Petroleum demand rises in August (includes Monthly Statistical Report)
Brian Straessle | 202.682.8114 | firstname.lastname@example.org
WASHINGTON, September 18, 2014 ─ Total U.S. petroleum deliveries (a measure of demand) increased 1.0 percent last month from August 2013 to average 19.3 million barrels per day. These were the highest August deliveries in three years.
“Petroleum demand last month showed slow but steady growth, mirroring economic indicators for domestic manufacturing, air travel and job creation,” said API Chief Economist John Felmy. “Domestic crude and refinery production also remained quite strong.”
With record production in North Dakota and Texas, crude oil production reached its highest August output in nearly three decades, averaging at just above 8.6 million barrels per day. This was up by 15.5 percent from August 2013. Natural gas liquids (NGL) production, a co-product of natural gas production, rose by 13.6 percent from the prior year to average a new all-time record high of nearly 3.1 million barrels per day. According to the latest reports from Baker-Hughes, Inc., the number of oil and gas rigs in the U.S. in August was 1,904, up 28 counts from July, and up 123 counts from August 2013.
Gasoline demand fell 1.2 percent from August 2013 to average 9.0 million barrels per day, the lowest deliveries for the month since 2011. Demand for distillate and jet fuel was 2.7 percent and 2.3 percent higher than the prior year, respectively. Deliveries of “other oils” showed an increase of 7.3 percent over year-ago levels and were 24.9 percent of total deliveries. Residual fuel demand fell by 63.6 percent from August 2013 to 149 thousand barrels per day, a new all-time record low.
Total imports fell by 10.2 percent compared with August 2013, to average 9.2 million barrels per day last month. These were the lowest August imports in 19 years, since 1995. Meanwhile, crude oil imports averaged nearly 7.6 million barrels per day, which was a 6.2 percent drop from last year and the lowest August level in 18 years. Imports of refined products plummeted 25.0 percent from August 2013 to the lowest level in 32 years at 1.6 million barrels per day.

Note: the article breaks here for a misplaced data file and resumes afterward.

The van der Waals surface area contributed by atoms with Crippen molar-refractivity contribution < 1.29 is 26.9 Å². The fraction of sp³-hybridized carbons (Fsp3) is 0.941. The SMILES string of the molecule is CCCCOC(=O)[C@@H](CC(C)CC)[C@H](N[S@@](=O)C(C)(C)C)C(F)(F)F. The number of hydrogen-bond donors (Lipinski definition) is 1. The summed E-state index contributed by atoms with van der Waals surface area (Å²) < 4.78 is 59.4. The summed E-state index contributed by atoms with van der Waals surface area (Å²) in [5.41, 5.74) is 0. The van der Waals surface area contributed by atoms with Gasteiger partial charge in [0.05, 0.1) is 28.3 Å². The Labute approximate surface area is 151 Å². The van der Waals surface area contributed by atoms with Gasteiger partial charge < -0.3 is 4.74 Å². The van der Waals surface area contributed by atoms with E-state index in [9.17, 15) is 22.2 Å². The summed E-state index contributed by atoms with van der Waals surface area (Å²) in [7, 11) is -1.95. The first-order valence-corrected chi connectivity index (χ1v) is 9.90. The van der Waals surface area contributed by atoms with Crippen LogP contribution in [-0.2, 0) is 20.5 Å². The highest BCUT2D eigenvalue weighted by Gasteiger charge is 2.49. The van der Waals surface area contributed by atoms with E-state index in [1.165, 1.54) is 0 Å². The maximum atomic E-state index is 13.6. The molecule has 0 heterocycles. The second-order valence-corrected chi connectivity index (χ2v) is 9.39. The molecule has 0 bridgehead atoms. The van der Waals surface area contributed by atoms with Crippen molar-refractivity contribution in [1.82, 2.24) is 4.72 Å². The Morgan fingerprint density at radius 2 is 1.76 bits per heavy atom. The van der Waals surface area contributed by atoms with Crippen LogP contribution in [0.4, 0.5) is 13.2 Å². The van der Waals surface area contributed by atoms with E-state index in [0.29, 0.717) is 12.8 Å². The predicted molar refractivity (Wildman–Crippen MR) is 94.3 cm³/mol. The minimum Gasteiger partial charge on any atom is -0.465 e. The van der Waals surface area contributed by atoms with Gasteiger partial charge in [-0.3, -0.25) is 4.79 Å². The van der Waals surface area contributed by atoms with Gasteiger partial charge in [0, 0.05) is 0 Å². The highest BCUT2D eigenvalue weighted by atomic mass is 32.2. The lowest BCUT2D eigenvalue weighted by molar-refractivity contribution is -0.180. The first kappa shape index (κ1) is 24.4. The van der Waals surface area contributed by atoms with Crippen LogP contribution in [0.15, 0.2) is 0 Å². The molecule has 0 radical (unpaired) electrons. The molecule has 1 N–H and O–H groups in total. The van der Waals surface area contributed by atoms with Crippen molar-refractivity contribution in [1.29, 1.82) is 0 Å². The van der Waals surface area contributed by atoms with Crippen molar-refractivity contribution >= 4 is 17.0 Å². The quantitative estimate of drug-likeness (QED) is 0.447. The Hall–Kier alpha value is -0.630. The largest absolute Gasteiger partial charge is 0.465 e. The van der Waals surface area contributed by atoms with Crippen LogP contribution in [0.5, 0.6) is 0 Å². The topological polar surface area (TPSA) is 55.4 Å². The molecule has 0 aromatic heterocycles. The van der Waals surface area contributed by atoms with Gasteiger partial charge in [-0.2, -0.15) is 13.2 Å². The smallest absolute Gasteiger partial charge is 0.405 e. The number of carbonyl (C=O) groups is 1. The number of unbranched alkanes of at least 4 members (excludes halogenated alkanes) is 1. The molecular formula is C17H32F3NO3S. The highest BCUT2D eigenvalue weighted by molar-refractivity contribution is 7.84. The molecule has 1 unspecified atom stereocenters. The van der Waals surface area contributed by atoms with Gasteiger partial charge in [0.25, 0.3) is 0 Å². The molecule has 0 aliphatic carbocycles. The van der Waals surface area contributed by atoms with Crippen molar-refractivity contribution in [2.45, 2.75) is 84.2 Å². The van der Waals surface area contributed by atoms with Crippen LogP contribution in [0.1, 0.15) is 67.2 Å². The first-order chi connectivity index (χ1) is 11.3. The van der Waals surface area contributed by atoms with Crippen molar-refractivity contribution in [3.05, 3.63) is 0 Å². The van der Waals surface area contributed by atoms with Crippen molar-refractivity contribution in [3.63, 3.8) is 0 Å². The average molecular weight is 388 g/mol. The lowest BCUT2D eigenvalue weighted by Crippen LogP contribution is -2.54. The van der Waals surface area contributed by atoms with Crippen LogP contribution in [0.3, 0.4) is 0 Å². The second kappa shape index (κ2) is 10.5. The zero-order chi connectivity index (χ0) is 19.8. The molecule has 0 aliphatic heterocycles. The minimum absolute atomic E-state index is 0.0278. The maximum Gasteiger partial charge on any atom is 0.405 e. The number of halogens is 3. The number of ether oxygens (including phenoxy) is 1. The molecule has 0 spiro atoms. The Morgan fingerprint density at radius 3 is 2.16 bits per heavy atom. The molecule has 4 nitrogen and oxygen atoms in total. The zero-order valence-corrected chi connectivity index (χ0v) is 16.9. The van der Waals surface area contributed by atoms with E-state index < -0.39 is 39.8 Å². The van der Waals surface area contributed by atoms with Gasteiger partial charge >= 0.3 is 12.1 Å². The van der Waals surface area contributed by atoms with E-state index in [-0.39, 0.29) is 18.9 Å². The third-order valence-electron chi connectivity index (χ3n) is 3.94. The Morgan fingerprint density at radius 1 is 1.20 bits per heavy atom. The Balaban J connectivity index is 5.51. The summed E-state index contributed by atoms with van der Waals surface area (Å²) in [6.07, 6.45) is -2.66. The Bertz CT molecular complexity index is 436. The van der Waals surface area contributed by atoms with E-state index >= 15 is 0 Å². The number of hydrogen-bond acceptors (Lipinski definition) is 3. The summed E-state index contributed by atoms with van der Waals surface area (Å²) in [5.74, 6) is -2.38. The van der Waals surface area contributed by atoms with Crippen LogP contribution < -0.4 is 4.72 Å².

Production of gasoline in August averaged nearly 9.8 million barrels per day, a 4.6 percent gain from year-ago levels and the highest August output on record. Production of jet fuel also set a new August record by rising 3.2 percent from last year to just below 1.7 million barrels per day. Distillate fuel production reached the second highest August level on record at nearly 4.9 million barrels per day, a 1.3 percent decrease from last year.
August records were set in U.S. refinery gross inputs and exports of refined products as well. Refinery gross inputs rose by 2.3 percent from the August 2013 to average 16.7 million barrels per day while exports of refined petroleum products gained 7.5 percent to average just over 4.0 million barrels per day. The refinery capacity utilization rate averaged 92.9 percent in August. API’s latest refinery operable capacity was 17.934 million barrels per day.
Crude oil stocks ended down by 1.5 percent from the prior year at 360.1 million barrels last month, the lowest August inventory since 2011. Stocks of motor gasoline ended down by 2.7 percent from last year to 211.7 million barrels. Distillate, jet fuel and “other oils” stocks were all down from year ago levels, with distillate hitting a 13-year August low.
API is a national trade association that represents all segments of America’s technology-driven oil and natural gas industry. Its more than 600 members – including large integrated companies, exploration and production, refining, marketing, pipeline, and marine businesses, and service and supply firms – provide most of the nation’s energy and are backed by a growing grassroots movement of more than 24 million Americans. The industry also supports 9.8 million U.S. jobs and 8 percent of the U.S. economy, delivers $84 million a day in revenue to our government, and, since 2000, has invested over $2 trillion in U.S. capital projects to advance all forms of energy, including alternatives.
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